Monday, January 20, 2014

When You Feel Like It Never Rains, But It Pours

You know the old saying, “It never rains, but it pours?”

Photo Credit: Timothy Sullivan (Creative Commons)

Last weekend I was racing to speed clean our living room when the vacuum cleaner broke, and I almost burst into tears. “God, what is happening?” I asked.  If you’re thinking I overreacted, let me explain. Three days before the vacuum cleaner, our stove broke. And the week before that my cell phone broke.

But things go back even further. In the last six months I bought TWO hand mixers, a blender, AND a microwave, all purchased because the originals had broken. (And just this morning my coffee grinder broke!)

With each new—no pun intended—broken appliance my frustration level rises.  Inconvenience aside, they represent a financial burden at a time when we have a host of other needs like braces, airline tickets, and eye glasses for three family members. I’m sure many of you can relate. God is faithful to provide all we need, but sometimes money is short. 

I even asked God, “Are You trying to tell me something? Because if there’s something spiritual behind this, believe me, I want to take care of it!” However, the only reason that comes to my mind is that we live in a country where quality control is VERY LOW, we’ve been here over ten years, and well, stuff does break!

So I have two choices:

I can throw myself a huge pity party.

It’s tempting to bemoan the fact that our support level is not higher and to lament over the fact that appliances are more expensive here than they are back home. I can complain, which affects my husband and our kids negatively.  I can play the martyr; here we are serving the Lord, and we don’t even have the money to buy a new vacuum.  You get the general idea.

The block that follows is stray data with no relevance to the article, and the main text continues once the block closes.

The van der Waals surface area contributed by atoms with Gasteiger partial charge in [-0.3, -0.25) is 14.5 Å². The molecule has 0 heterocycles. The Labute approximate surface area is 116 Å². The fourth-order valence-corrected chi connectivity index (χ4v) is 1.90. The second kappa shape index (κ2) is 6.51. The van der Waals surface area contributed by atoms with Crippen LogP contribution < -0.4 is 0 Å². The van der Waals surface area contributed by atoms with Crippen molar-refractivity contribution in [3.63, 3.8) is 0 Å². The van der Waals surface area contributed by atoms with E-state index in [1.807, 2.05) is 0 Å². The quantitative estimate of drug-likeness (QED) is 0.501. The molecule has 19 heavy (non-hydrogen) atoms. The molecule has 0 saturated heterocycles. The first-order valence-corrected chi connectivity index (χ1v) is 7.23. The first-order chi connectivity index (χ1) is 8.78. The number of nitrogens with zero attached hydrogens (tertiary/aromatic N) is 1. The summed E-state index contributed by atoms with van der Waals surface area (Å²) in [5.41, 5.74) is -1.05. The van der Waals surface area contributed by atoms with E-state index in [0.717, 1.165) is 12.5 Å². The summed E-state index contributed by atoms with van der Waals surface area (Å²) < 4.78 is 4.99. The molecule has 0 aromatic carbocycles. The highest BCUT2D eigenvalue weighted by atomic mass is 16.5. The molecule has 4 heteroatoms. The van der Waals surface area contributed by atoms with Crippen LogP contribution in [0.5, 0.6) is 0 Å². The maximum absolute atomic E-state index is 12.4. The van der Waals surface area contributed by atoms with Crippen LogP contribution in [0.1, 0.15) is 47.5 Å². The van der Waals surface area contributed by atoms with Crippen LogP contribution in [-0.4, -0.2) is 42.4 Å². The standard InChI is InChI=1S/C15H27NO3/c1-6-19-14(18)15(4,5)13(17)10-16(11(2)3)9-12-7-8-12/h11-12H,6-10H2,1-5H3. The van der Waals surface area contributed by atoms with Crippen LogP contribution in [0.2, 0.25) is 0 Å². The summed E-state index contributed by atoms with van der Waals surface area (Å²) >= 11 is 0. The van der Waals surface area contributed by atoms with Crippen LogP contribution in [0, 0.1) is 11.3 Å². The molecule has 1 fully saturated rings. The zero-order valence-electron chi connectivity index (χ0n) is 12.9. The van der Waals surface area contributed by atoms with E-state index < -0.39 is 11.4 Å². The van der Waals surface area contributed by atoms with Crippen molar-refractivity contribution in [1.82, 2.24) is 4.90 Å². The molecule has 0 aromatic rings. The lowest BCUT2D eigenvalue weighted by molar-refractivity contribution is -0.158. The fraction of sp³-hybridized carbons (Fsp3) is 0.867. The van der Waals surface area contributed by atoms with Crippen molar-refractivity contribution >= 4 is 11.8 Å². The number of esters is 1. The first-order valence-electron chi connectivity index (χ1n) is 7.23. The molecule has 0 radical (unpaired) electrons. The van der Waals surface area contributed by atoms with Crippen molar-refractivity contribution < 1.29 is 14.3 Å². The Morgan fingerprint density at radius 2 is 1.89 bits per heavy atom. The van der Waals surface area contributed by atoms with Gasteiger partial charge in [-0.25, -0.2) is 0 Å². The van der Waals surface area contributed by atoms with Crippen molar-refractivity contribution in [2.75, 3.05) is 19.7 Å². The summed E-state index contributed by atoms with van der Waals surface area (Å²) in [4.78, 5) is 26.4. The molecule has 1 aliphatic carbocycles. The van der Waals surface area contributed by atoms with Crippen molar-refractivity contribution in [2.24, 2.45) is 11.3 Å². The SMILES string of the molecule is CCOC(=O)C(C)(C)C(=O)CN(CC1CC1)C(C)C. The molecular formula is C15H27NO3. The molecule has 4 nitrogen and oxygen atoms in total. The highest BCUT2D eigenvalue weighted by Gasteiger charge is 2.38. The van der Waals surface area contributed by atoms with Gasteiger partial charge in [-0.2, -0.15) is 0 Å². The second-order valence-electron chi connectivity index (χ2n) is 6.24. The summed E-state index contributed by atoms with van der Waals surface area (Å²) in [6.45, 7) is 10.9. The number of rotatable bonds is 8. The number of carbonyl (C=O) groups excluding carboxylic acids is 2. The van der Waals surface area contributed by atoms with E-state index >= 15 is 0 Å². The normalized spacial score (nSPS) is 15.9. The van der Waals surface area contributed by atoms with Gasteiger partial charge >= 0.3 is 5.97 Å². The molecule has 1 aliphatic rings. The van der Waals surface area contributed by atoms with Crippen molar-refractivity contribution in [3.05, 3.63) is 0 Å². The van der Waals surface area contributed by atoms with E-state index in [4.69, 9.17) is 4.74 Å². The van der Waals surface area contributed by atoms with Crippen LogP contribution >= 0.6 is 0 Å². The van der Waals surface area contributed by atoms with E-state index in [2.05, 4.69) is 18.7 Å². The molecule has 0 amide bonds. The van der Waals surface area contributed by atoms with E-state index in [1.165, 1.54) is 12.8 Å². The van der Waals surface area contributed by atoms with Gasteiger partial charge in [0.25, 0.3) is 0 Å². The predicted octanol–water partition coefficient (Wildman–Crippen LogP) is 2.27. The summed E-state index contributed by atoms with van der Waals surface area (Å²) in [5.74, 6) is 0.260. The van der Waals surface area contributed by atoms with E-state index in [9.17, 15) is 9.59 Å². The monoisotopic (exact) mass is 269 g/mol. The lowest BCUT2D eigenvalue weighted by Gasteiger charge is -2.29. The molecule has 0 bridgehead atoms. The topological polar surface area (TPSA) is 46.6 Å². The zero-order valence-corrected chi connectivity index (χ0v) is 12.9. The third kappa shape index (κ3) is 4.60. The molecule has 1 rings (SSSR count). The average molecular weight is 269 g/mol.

Or I can keep on giving thanks.

 After all, I was able to buy a cute, blue, not-so-smart cell phone last week. Thank you, God. And we HAVE a vacuum cleaner in the first place. (How many people in this world never even have a vacuum cleaner?) Thank you, God. I have a faithful husband and happy kids. Thank you, Lord.

As I give thanks, my faith increases just a little bit, and it’s easier to trust God to continue providing all we need, even though it looks like we’re buying each new item by the skin of our teeth.

Ann Voskamp wrote recently about how a musician gets lost if he loses count, but if he keeps counting and moving forward, he’ll make it through even the most difficult piece of music.

So I don’t want to lose count. I want to keep counting my blessings: counting God’s gifts, the million ways in which He blesses me. Even on the weeks when it seems like everything’s falling apart. I want to keep on keeping on. Keep calm and keep counting.

Do you ever feel tempted to throw yourself a huge pity party? What is the most difficult thing about serving overseas for you? What is the thing you’re most thankful for right now?

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